Classifying the market through decision trees
Regardless of which trading system you use, there will always be varying degrees of success. Such results are normal, of course, as different systems are designed to work optimally under certain conditions. Unfortunately, the market does not always work to the assumptions made by individual systems. This is a problem – but it does have a solution.
Here’s a working example to highlight our approach.
We’ve divided the EURUSD series according to the market type. We then distinguish the tendency moments of those others when the movement is not clear, lateral moments, and denominated periods of ranged market.
Betting adequately on the trend’s direction is relatively straightforward. We could, for example, take the sign of the slope of the linear regression and, from that, distinguish the bullish/bearish moments with a high probability of success.
What isn’t easy, is that the same regression – or any other method of trend following – works when there’s no trend (when the market is lateral).
When conditions are opposite to those in which our strategy was successful, its outcome will be the reverse. We’d lose part of what we gained during the trend, and the initially successful strategy will become mediocre. Even if not everything is lost, it would still be a disastrous result.
Hmm, it seems as though it would be beneficial to deactivate the strategy during these lateral moments. Even better, what if I create a strategy to win during the lateral markets? That would mean I always win! Wait, wait… let’s start at the beginning. How can I identify those losing moments?
The previous ‘perfect’ separation was constructed a posteriori, when we know what’s going to happen. The reality is that when we get closer to a concrete, local problem, the difference in price yields between trends and the lateral markets are not so pronounced.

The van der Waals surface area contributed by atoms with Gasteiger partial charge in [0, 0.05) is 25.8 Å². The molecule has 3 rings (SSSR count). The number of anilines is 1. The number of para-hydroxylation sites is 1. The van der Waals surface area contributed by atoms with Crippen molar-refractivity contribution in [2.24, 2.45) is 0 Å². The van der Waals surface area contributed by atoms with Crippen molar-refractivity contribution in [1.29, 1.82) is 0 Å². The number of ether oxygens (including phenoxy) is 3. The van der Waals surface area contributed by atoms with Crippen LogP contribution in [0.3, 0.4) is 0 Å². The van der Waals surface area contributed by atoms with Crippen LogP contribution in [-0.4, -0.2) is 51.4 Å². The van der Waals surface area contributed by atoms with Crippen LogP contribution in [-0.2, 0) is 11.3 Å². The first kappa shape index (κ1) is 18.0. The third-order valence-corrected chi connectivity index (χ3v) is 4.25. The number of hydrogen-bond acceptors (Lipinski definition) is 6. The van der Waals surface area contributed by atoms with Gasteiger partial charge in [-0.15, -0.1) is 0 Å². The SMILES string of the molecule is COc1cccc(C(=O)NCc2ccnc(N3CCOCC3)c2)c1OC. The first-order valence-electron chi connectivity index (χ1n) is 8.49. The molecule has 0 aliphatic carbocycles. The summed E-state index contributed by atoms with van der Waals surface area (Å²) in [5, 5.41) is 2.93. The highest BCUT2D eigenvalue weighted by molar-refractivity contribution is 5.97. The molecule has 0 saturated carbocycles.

Are the features of these yields really different enough that they can be identified as they occur?
To give an answer, it’s logical to start by determining the interesting characteristics, and to check if these factors really are related to the market type.
Is today a lateral or trend market? Should I keep my system active, or should I deactivate it? The automatic construction of classification trees serve as an alternative to manual methods of knowledge extraction. I can simply let a tree make the decision for me.
First, I gather all the characteristics I need to analyse. For example: volatility, efficiency, etc. Next, I set up a training set in which I label each day as ‘TR’ or ‘RM’, (‘Trend’ or ‘Ranged Market’). Usually, this set is only part of the available history, and the rest (the test set) is used to verify the outcome of the strategy in the rest of the period.
The construction of decision trees consists of prioritising the relevance of all values in all characteristics, according to the fixed classification. Thus, the most appropriate criteria for assessing the new points – whose classification is unknown and must be estimated – are being determined. And its application is extremely simple, since it’s enough to evaluate the current moment’s known characteristics, and follow the path proposed by the tree until reaching a terminal point: trend or ranged market.
Each terminal node is assigned the probability of its corresponding class outcome. Taking into account the patterns observed in the training set (in the example, this is up to 1997), the percentage of cases that are actually assigned the majority class is noted.
Using this percentage, we can make a gradual market division based on the estimation of each moment’s tendency:
This tool can be very useful as a compliment to the initial system – that linear regression – as it can help to reduce the losses derived from unfavourable situations. That is, those for which the system has not been specifically designed.
You can find more theory and tools in the following post: Classification trees in MATLAB.